Why Do I Need an LED Driver?
LEDs run on low voltage, direct current electricity, yet outlets typically supply electricity that is high voltage with alternating current. The main purpose of an LED driver is to rectify this higher voltage alternating current into the low voltage direct current electricity that LEDs are designed to handle.
LEDs are constant current devices with a forward voltage drop. This means the voltage supply must exceed that drop in order to allow current to flow, and by controlling the current, you control the intensity. Too much or too little current can cause the light output to vary or degrade at a faster rate due to higher temperatures within the LED. An LED driver responds to the changing needs of an LED circuit by providing a constant quantity of power (within a rated current range) to the LED as its electrical properties change with temperature.
There are several different kinds of external LED drivers, but they can be broken down into two main types: constant current (CC) drivers and constant voltage (CV) drivers.
When To Use Constant Current Drivers
A constant current LED driver varies the voltage across the electronic circuit in order to maintain a constant electrical current. This guarantees that no matter the fluctuation in voltage, the current driven to the LED will be maintained at the specified level. Constant current drivers are designed for LEDs that require a fixed output current and a range of voltages. Constant current drivers usually list their specifications on the device, with only one output current rating and a range of voltages that vary based on the wattage of the LED.
If you’re building your own fixture or working with high powered LEDs, constant current LED drivers are the way to go because they avoid burnout or thermal runaway by never exceeding the max specified current for the LED. Designers usually find these drivers easier to control in applications, and they enable a more consistent level of brightness. Control of the current as opposed to the voltage provides more precise control of the power dissipated in the LED and helps designers project failure rates much more accurately than when constant voltage supplies are used.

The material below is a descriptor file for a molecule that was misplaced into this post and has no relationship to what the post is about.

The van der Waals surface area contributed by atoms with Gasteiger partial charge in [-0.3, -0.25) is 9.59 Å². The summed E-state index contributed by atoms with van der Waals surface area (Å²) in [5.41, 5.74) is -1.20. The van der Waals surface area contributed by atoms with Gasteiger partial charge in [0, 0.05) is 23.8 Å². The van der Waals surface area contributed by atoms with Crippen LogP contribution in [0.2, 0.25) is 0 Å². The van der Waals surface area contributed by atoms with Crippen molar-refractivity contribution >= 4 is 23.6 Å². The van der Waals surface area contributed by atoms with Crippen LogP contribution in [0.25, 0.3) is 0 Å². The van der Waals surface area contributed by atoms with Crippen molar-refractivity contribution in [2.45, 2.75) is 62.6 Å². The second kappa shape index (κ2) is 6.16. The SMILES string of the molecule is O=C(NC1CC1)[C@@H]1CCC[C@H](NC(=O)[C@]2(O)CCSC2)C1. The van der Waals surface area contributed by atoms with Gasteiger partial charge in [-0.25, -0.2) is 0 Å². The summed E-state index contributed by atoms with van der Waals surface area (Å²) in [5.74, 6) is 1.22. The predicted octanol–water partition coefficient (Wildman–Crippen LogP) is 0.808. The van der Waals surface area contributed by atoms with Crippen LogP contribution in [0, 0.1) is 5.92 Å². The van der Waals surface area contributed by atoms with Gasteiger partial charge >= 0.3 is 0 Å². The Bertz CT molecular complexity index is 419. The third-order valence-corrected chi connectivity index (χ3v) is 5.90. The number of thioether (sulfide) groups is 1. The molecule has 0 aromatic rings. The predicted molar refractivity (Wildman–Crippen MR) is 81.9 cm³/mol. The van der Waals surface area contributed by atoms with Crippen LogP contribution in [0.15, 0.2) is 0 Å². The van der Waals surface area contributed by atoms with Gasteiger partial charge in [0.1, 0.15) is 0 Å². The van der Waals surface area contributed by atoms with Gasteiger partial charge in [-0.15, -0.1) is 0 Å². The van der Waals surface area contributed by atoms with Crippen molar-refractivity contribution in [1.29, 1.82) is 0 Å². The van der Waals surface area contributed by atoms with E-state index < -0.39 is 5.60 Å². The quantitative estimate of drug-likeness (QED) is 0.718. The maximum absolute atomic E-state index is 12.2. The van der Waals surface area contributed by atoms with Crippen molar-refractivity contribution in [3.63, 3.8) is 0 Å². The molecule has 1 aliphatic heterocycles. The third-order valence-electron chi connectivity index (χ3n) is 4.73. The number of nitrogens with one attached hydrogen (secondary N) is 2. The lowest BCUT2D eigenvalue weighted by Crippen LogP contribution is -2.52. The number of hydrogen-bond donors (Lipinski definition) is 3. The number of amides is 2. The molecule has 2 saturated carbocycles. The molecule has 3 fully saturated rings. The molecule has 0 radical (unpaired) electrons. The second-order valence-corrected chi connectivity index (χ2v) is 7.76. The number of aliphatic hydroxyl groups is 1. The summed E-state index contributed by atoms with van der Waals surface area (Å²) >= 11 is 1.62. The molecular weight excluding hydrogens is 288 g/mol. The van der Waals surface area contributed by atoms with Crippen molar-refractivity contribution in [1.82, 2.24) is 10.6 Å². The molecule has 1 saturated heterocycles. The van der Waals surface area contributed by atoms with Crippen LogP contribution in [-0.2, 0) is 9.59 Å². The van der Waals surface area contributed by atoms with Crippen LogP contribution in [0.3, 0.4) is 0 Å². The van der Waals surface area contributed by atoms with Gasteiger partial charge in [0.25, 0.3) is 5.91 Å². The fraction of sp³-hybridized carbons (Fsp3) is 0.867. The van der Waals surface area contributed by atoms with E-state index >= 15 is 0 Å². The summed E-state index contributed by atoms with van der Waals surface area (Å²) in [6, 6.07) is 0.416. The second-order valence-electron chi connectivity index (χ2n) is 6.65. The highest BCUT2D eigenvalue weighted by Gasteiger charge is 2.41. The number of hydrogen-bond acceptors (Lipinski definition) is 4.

Constant-voltage drivers come in many different forms, from a conventional power supply to those that are enclosed depending on their target application. Constant voltage drivers have a fixed voltage that is typically either 12VDC or 24VDC. They are used for LEDs that require one stable voltage and have a current that is already regulated either via simple resistors or an internal constant current driver located inside the LED module.
If you have already confirmed your LED or array is rated to take a certain voltage, constant voltage LED drivers are typically more intuitive for design engineers, and they are often a cheaper solution compared to constant current drivers.
Driving Strings of LEDs
With LEDs connected in a series configuration, the forward voltage drop of each LED in the string is additive. This is why constant-current drivers always identify the output voltage range of which it is capable. Multiple strings of series-connected LEDs can be placed in parallel and driven by multi-output constant-current drivers to limit the drive voltage.
When many strings of LEDs are used in series, the most efficient way to drive them is with a constant-current power supply, which connects the LEDs directly across the terminals of the power supply. However, if strings are connected in parallel, matching the current in all the strings may be difficult. In this case, an external component to control current is used, resulting in a less efficient overall number of lumens per watt.
What you choose for your LED driver type can depend greatly on the intended end-use and other constraints. For signage and other applications that rely on vibrant or contrasting colors, a constant voltage supply can be more cost effective and easier to design. Additionally, any color shifts tend to be relative and will have a minimal impact on the effectiveness of the viewed light. Efficiency is also less important in signage, and additional heat sinking is more economical when the application is a single installation as opposed to lighting distributed throughout a site.
When the intended end-use is for illumination, however, constant current drivers can be a better choice. These allow for more uniform control of the light quality and brightness, and systems can be easily tuned to keep LEDs operating in their most efficient range. Running LEDs in their most efficient range typically requires less heat sinking and the metal from the lighting fixture is usually sufficient to spread the heat and keep the LEDs operating in an ideal and efficient state.